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If you uncover criminal activity in a civil case, will those who committed the criminal acts be prosecuted criminally also?

Concord, CA |

I am doing an eviction on my roommates for drug use and possession with intent to distribute, but because they have made my life a living hell, I am also interested in getting them criminally prosecuted. One of them is on social security and uses his welfare money to buy marijuana. He got a card, but there was a time when he was doing it without a card. Also, I have proof that he gives marijuana away and/or sells it. I do not like the idea of my tax dollars buying his drugs. How would I get him criminally prosecuted? I think his social security claim is bogus and think he needs to get off welfare to straighten his life around. As a civilian, how can I even initiate criminal charges?

I have proof that he broke the law in the past via witnesses and recorded conversations (text messages), but his medical marijuana card is current. I am not sure if he keeps drugs at the residence anymore, and so I am not sure if calling the police would do anything since they cannot catch him breaking the law in the present.

Attorney Answers 4

Posted

Contact the police or district attorney's office.

I am a criminal defense attorney practicing in Nassau, Suffolk and New York City. The above information is not a substitution for a meeting whereas all potential legal issues can be discussed.

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Posted

Sounds like you're making some assumptions about your tenant and trying to impose your moral and political views upon him. Give him a break. Isn't kicking him out on the street enough? FYI,, you're asking your question to an audience primarily comprised of criminal defense attorneys.

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2 comments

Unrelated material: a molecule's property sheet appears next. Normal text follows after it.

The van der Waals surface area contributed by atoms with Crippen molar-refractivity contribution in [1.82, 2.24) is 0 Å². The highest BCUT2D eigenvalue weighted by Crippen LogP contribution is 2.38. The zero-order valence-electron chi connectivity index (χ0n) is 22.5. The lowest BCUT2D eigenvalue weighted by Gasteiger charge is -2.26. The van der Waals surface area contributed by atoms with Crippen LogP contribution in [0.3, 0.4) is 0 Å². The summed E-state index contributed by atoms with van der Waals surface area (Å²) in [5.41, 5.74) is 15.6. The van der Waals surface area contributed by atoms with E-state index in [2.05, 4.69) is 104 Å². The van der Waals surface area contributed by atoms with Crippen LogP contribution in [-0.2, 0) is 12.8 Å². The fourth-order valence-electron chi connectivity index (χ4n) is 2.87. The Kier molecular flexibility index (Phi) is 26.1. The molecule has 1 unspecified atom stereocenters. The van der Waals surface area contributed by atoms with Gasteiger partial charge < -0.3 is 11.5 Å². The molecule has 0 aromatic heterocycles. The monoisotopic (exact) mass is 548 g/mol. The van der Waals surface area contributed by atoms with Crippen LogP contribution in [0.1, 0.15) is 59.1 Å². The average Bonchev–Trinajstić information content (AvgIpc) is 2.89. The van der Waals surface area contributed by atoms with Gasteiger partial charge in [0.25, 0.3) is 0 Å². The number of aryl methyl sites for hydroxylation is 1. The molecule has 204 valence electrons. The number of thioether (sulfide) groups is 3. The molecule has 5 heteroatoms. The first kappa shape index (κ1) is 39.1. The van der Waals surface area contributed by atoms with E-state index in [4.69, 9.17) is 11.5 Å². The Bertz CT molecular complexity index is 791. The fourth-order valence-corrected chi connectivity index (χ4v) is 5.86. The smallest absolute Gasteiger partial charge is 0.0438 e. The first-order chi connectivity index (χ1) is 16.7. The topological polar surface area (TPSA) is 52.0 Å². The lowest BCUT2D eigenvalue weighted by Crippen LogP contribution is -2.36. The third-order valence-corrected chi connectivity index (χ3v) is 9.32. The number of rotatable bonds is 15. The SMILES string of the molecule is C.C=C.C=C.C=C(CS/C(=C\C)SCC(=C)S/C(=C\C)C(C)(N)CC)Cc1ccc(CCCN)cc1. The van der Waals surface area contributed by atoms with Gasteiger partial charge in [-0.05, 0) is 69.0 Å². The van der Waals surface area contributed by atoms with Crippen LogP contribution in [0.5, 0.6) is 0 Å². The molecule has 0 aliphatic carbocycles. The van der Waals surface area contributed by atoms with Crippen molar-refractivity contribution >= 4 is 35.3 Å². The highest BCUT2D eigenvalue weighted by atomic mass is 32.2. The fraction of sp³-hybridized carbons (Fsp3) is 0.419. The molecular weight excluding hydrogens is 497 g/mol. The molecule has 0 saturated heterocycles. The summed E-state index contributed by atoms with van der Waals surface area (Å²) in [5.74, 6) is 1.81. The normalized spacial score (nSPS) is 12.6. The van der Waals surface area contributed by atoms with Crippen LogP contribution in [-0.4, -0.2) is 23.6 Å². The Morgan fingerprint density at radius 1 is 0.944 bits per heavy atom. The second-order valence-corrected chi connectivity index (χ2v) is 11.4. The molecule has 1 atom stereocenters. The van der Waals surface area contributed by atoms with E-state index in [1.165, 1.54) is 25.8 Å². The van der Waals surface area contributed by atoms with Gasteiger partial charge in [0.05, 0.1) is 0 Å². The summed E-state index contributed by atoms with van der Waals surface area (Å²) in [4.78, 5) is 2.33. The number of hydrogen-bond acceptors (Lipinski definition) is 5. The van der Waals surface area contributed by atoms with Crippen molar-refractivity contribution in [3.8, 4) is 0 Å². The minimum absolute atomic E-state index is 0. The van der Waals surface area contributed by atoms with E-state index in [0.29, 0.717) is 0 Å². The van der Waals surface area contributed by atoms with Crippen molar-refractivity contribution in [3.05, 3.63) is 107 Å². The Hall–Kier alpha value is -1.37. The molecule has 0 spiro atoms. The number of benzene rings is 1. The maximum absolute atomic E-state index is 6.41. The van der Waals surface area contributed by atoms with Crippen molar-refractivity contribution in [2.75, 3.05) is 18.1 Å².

Asker

Posted

Assumptions? No. I saw him get my best friend really high and then take advantage of her. I saw him stoned out of his mind for about a week straight and he's a cruel and vicious person who attempted to turn my house into a drug house. I'm not okay with that. I'm also not okay with paying taxes so that I can support somebody's drug habit. He is such a frightening and sadistic sociopath that even though it's my house, I am afraid to live here until he is gone. He has purposely delayed the eviction process, and kept me out of my home for two months. Everybody makes mistakes, but this person is malicious. Believe me, I would have given him a break if he had given me a break, or had any capacity to understand right from wrong. And these aren't "moral and political views". It's the law. The law is very clear on drug use, especially with regards to providing drugs to others. As an attorney, you should know that.

Asker

Posted

If people are going to do drugs and not bother others, then I am even willing to look the other way. But his activities have interfered with my life as well as the lives of others. That's why I want to prosecute. That's the difference between imposing my morals on others, and imposing the laws on others. He is not just my tenant. He is my roommate. Maybe I should have made that clearer. And even if he weren't my roommate, if I am renting a property to a drug dealer, I could face monetary or other liability. These are all good reasons to prosecute.

Posted